Israeli settlement activity was in the news in early April because the Trump Administration had been steadily defining its policy.
What has emerged is a good policy: sensible, flexible, and realistic. Which is to say, it’s a lot like Bush policy.
Obama policy had made construction in the settlements a sore point for eight full years. This was one reason among many for the constant tension between the government of Israel and that of the United States during all of Mr. Obama’s term in office.
What are the terms of the agreement between the Netanyahu government and the Trump Administration? First, there is no written agreement and that’s a good thing. There are understandings. That means there can be some arguments, but no accusations that “you’re violating what you signed!” Second, the Trump Administration understands that Jerusalem is Israel’s capital and does not view construction there as “settlement activity.” Third, there will be no new settlements built except the one being created for the people evicted from Amona, a settlement deemed illegal by the Israeli Supreme Court. Netanyahu apparently persuaded the Administration that he had made that commitment last year, before the Trump presidency, and needed to keep it. Fourth, new construction in settlements in the West Bank will be in already built-up areas, or if that’s impossible, as close to them as possible. Fifth, there will be some restraint in the pace of settlement expansion. Sixth, apparently Netanyahu agreed not to permit new “outposts” to be built – small groups of houses erected without government permission. And finally, there will be no annexation of land in the West Bank.
This is very close to the Bush-Sharon understandings of 2003 and 2004. Our “deal” was no new settlements, no seizure of additional land for settlements, construction in already built-up areas, and no financial inducements to move to a settlement (e.g. a cheap, government-provided mortgage). The goals are the same: to limit the physical expansion of settlements so that the Israeli footprint in the West Bank does not become larger and larger; to keep most population growth in the larger blocks that will remain with Israel in any final status agreement; and to prevent this issue from occupying centre stage and being a constant irritant to the two governments.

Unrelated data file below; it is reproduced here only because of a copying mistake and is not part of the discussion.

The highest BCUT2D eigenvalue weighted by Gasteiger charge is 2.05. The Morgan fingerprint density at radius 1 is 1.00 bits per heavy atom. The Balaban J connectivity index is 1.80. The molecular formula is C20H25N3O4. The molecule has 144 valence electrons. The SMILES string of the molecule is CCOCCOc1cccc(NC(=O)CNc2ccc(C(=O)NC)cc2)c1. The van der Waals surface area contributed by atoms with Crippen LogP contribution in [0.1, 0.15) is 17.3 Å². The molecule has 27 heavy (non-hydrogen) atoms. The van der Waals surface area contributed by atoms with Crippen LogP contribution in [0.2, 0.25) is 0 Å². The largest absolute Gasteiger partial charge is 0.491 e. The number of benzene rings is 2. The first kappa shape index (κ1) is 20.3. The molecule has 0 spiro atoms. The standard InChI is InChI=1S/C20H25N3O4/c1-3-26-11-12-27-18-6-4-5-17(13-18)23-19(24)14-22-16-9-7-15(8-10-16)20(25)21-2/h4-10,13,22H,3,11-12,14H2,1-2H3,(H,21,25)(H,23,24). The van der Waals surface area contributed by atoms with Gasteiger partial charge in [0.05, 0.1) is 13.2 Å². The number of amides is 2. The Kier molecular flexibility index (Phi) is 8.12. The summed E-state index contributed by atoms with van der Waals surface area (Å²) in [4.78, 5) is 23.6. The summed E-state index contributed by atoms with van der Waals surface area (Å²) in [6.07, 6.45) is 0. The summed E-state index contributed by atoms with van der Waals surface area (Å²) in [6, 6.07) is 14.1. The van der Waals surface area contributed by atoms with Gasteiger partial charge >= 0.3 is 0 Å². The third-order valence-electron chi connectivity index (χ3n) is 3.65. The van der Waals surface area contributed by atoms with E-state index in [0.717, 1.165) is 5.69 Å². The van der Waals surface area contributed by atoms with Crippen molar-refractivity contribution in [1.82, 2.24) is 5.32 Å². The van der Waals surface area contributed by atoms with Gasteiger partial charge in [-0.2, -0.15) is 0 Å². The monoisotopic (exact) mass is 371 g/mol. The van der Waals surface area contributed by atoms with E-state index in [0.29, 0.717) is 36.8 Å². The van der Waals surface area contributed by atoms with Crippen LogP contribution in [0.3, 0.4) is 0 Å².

This is smart. The alternative approach, that of the Obama Administration under George Mitchell, Hillary Clinton, John Kerry, and Barack Obama, was not. By treating all construction – in Jerusalem, the major blocks, and the smallest outlying settlements – exactly the same, that Obama approach created a huge Israeli consensus against US policy. The Trump approach is politically sensible: most Israelis do not think of construction in Jerusalem or the big settlements like Ma’ale Adumim to be anything like construction in some tiny settlement far beyond the Israeli security barrier. So this deal should be sustainable.
There will no doubt be arguments, as noted, over some questions: for example, is some new apartment house really as close to the already built-up area as it can be? But we dealt with such matters in the Bush years. The prime minister’s office would call, we’d discuss what was planned, and we would not allow these things to sour the terrific relationship between the president and the prime minister, or between the two governments. That’s the way it should be, and that appears to be what President Trump has in mind.
Elliott Abrams is senior fellow for Middle Eastern studies at the Council on Foreign Relations (CFR) in Washington, DC. He served as Deputy Assistant to the President and Deputy National Security Advisor in the Administration of President George W. Bush, where he supervised US policy in the Middle East for the White House. © CFR, reprinted by permission of the author, all rights reserved.